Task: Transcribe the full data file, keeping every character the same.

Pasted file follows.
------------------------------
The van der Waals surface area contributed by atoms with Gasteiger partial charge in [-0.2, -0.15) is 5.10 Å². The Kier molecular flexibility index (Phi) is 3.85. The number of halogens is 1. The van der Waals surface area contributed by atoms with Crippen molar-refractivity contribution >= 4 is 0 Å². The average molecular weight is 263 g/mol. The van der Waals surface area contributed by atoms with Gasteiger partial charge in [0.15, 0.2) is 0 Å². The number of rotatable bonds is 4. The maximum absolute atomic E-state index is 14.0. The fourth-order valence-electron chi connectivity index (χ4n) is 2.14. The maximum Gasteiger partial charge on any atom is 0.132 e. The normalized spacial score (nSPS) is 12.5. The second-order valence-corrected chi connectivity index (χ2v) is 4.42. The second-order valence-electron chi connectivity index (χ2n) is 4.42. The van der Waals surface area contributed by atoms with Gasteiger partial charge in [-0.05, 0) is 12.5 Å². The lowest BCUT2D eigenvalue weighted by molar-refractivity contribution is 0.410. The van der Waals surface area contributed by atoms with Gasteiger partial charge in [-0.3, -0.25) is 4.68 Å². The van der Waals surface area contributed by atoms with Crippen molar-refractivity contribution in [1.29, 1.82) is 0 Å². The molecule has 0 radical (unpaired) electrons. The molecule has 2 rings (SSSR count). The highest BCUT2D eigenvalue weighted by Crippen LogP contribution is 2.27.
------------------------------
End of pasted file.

The van der Waals surface area contributed by atoms with Gasteiger partial charge in [-0.2, -0.15) is 5.10 Å². The Kier molecular flexibility index (Phi) is 3.85. The number of halogens is 1. The van der Waals surface area contributed by atoms with Crippen molar-refractivity contribution >= 4 is 0 Å². The average molecular weight is 263 g/mol. The van der Waals surface area contributed by atoms with Gasteiger partial charge in [0.15, 0.2) is 0 Å². The number of rotatable bonds is 4. The maximum absolute atomic E-state index is 14.0. The fourth-order valence-electron chi connectivity index (χ4n) is 2.14. The maximum Gasteiger partial charge on any atom is 0.132 e. The normalized spacial score (nSPS) is 12.5. The second-order valence-corrected chi connectivity index (χ2v) is 4.42. The second-order valence-electron chi connectivity index (χ2n) is 4.42. The van der Waals surface area contributed by atoms with Gasteiger partial charge in [-0.05, 0) is 12.5 Å². The lowest BCUT2D eigenvalue weighted by molar-refractivity contribution is 0.410. The van der Waals surface area contributed by atoms with Gasteiger partial charge in [-0.3, -0.25) is 4.68 Å². The van der Waals surface area contributed by atoms with Crippen molar-refractivity contribution in [1.29, 1.82) is 0 Å². The molecule has 0 radical (unpaired) electrons. The molecule has 2 rings (SSSR count). The highest BCUT2D eigenvalue weighted by Crippen LogP contribution is 2.27.